“I’m completely baffled by this one,” Dionne said.
“I’m not going to ask why you were fired, because it’s none of my business, but if I had to rank everyone in this office on the likelihood of being fired, you would have been at the bottom of that list, baby girl. Everybody loves you.”
Madison’s bottom lip trembled. She was not going to fall apart right now. She was going to pack up her office, store her belongings in her car, and head directly to the airport. More than anything, she wanted to get lost in Adam’s arms. To be reminded why she was willing to risk everything just to be with him.
Dionne yanked a tissue from the box on the desk and pressed it into Madison’s hand. “Don’t do that. If you start crying, then I’ll start crying, and that’s a downright ugly sight to behold.”
Madison dabbed at her eyes with the tissue. It was only slightly soggy when she tossed it in the wastebasket. “I’m not crying,” she said. “Just a little shaken.”
“You aren’t going to tell me why you were fired, are you?” Dionne asked.
Madison released a shaky breath. Why shouldn’t she tell Dionne? She wasn’t ashamed. “I fell in love with the right man at the wrong time.”
Dionne lifted a questioning eyebrow at her.
Madison shook her head. “I don’t want to talk about it. Let’s get this over with,” she said and began placing pictures in one of the empty boxes. Pictures of her and her twin sister, Kennedy, on their first day of kindergarten and at their high school graduation. Pictures of her parents. Her favorite pets. Her horses. There was even one of her beloved grandmother who’d passed away years ago. But not a single picture of Adam was on display. So there was at least one good thing about getting caught and losing her job: she didn’t have to hide her relationship with Adam Taylor from anyone. Not from her boss. Nor her co-workers. Not from her parents or even the general public. There was something freeing about finally being able to let the world know that he was her man.
She was already coming to terms with being unemployed, and in a few hours she’d be back in Adam’s arms. So maybe her life wasn’t over. Maybe it was just beginning.
Or maybe she was too optimistic for her own good.
Adam’s jaw hardened, and he jerked the sketch pad from Jacob’s hands. He couldn’t have anything to himself on this fucking tour bus.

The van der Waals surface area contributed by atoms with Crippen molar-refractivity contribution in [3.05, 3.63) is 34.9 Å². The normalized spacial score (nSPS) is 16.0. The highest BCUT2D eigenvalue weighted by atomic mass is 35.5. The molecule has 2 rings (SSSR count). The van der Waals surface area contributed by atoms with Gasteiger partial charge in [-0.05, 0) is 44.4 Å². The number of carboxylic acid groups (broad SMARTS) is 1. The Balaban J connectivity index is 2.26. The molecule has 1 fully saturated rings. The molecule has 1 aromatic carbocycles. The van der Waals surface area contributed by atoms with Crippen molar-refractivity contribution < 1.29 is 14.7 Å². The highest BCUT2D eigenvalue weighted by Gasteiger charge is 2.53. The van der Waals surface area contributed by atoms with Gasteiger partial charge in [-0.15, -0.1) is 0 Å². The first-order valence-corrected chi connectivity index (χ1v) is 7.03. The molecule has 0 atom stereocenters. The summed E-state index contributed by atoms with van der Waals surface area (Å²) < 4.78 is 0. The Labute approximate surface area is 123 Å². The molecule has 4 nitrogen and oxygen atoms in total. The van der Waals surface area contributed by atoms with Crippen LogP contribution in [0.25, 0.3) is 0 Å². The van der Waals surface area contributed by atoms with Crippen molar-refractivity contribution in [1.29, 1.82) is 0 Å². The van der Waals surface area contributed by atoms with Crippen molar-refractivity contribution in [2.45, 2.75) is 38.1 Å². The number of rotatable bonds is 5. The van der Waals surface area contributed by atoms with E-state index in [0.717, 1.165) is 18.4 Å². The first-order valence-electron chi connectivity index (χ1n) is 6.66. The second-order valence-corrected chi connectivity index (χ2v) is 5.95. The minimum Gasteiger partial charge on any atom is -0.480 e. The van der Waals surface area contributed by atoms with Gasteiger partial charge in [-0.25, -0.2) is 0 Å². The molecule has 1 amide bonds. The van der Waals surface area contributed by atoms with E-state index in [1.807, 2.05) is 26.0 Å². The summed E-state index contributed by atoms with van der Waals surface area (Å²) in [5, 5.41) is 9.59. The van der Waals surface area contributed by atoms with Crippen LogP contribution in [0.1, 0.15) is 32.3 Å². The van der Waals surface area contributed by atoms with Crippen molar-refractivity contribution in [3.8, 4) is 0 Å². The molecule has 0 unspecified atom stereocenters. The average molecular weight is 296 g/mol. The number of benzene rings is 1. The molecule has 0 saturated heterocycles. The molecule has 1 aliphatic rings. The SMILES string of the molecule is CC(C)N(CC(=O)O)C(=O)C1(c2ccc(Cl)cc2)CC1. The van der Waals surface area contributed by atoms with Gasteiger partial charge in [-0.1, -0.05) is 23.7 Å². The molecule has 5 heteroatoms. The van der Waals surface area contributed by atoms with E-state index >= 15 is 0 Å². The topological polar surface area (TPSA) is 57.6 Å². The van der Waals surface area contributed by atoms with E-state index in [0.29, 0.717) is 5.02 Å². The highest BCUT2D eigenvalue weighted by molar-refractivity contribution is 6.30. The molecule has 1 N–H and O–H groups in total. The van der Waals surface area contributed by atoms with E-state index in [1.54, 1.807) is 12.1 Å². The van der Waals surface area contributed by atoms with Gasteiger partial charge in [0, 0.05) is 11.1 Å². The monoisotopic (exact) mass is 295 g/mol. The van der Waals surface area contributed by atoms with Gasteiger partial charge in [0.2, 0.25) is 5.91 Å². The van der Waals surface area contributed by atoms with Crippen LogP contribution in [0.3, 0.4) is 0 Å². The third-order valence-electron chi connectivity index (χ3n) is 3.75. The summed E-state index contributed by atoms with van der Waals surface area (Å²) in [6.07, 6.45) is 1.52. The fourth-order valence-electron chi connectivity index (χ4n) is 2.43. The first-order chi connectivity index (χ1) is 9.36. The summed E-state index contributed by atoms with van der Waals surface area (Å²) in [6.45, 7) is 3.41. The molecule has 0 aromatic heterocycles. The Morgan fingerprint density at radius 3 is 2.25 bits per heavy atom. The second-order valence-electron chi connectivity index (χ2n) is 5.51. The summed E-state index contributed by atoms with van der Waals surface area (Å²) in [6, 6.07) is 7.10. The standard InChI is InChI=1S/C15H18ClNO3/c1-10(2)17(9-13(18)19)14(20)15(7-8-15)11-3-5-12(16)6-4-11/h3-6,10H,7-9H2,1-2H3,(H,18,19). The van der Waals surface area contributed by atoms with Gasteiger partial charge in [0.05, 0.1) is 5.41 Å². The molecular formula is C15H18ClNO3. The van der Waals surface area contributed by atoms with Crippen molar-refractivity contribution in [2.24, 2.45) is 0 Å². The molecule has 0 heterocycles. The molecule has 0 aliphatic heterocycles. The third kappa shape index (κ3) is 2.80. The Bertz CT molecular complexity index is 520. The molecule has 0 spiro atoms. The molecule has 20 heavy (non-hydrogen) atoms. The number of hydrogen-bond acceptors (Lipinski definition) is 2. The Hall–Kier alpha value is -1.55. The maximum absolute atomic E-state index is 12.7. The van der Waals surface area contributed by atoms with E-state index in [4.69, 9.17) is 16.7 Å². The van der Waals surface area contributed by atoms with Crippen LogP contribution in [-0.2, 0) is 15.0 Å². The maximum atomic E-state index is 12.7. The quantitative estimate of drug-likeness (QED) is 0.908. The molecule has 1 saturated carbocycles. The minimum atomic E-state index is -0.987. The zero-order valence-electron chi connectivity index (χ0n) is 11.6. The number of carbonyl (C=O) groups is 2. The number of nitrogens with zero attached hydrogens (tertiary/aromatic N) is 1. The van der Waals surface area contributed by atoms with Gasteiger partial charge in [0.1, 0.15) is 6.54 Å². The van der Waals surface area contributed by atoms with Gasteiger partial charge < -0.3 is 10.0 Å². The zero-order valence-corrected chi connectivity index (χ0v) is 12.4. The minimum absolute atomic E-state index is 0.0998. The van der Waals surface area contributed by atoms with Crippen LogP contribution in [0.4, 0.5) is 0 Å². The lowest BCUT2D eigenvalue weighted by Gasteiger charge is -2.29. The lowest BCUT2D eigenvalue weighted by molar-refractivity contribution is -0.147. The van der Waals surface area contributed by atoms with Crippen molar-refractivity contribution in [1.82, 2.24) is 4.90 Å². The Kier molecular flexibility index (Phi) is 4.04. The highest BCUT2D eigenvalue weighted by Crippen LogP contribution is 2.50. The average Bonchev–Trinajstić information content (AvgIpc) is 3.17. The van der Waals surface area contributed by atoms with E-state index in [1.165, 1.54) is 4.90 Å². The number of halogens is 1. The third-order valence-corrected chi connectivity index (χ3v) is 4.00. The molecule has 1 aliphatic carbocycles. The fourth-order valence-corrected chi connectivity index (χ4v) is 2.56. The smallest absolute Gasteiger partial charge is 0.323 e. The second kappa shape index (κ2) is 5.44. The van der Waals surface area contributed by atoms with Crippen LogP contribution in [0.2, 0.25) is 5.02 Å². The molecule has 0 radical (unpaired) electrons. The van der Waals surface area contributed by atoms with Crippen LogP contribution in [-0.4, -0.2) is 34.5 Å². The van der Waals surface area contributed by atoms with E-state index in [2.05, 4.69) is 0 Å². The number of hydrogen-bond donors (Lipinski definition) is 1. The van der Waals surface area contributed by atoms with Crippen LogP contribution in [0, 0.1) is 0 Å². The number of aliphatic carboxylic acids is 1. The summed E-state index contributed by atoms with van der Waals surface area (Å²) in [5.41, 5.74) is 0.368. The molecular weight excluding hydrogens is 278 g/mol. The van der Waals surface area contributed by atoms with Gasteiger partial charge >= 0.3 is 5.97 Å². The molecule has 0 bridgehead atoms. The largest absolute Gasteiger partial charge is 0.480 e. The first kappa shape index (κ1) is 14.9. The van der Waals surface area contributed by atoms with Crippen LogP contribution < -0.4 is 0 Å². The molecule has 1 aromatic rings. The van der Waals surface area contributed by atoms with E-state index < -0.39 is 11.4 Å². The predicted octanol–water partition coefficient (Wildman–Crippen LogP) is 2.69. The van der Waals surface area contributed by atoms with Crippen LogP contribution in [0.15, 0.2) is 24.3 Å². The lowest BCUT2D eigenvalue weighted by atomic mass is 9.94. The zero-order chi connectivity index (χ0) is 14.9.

“Is that your lyrics notebook?” Jacob asked.
Adam shoved the sketch pad under his bunk mattress, not sure why he was hiding it. It wasn’t as if anyone respected his privacy. “Yeah. So?”
“It’s almost empty.” Jacob lifted his eyebrows. “Except for sketches of boobs and eagles.”
Adam shook his head and tried to stifle a grin. Jacob never coddled him—which was good—but he also never cut him a break, which frequently pissed Adam off.
“Yeah, well, there’s nothing inspiring about being on a tour bus with a bunch of dicks.” He didn’t really think his bandmates were dicks. But on this particular occasion, Jacob was definitely being a dick.
Jacob tilted his head, his brow knitted with confusion. “So what have you been doing when you lock yourself in the back of the bus? Jacking off? I thought you were writing. You usually find all your inspiration while on tour.”
But not this tour. Adam didn’t know what the problem was. He wanted to write songs. He tried to write songs. He did lock himself in the back bedroom with his guitar and his sketch pad. But he ended up staring at the blank page for hours, nothing coming to him. His mind was as blank as the page that mocked him. When they were on tour he usually wrote page after page of lyrics, so many that when the band sat down after a tour to write songs for a new album, they had to reel in his superfluous output. He’d never had a creative dry spell while on tour. Of course, he’d spent their last three tours high out of his mind. He couldn’t help but wonder if that was the problem. Maybe his drug abuse had fueled his creativity, and the outpouring of lyrics had nothing to do with the excitement of the tour.
“We still have months on the road,” Adam said. “I’m sure I’ll have plenty of material by the end of the tour.”
But he wasn’t sure. Not even a little sure. In fact, he was starting to panic that he wouldn’t be able to come up with anything usable and that Sole Regret would be over. Or worse, that they’d replace him with someone who wouldn’t let them down.
“Maybe we should collaborate on this album,” Jacob said. “I know you like to see your name as head composer of all our music—”